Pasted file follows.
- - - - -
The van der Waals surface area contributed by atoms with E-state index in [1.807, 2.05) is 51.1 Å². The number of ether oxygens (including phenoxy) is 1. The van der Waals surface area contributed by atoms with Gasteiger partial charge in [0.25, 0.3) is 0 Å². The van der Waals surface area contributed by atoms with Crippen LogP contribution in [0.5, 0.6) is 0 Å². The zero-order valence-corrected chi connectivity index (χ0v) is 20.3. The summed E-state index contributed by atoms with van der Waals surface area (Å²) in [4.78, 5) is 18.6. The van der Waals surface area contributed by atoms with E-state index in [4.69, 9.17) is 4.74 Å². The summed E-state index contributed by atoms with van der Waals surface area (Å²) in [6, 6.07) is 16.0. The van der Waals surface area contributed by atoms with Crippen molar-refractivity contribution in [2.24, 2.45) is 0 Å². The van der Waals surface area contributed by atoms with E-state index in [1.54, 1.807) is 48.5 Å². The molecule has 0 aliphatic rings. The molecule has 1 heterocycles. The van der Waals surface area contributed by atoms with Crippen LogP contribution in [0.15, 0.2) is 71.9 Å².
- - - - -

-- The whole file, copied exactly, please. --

The van der Waals surface area contributed by atoms with E-state index in [1.807, 2.05) is 51.1 Å². The number of ether oxygens (including phenoxy) is 1. The van der Waals surface area contributed by atoms with Gasteiger partial charge in [0.25, 0.3) is 0 Å². The van der Waals surface area contributed by atoms with Crippen LogP contribution in [0.5, 0.6) is 0 Å². The zero-order valence-corrected chi connectivity index (χ0v) is 20.3. The summed E-state index contributed by atoms with van der Waals surface area (Å²) in [4.78, 5) is 18.6. The van der Waals surface area contributed by atoms with E-state index in [4.69, 9.17) is 4.74 Å². The summed E-state index contributed by atoms with van der Waals surface area (Å²) in [6, 6.07) is 16.0. The van der Waals surface area contributed by atoms with Crippen molar-refractivity contribution in [2.24, 2.45) is 0 Å². The van der Waals surface area contributed by atoms with E-state index in [1.54, 1.807) is 48.5 Å². The molecule has 0 aliphatic rings. The molecule has 1 heterocycles. The van der Waals surface area contributed by atoms with Crippen LogP contribution in [0.15, 0.2) is 71.9 Å².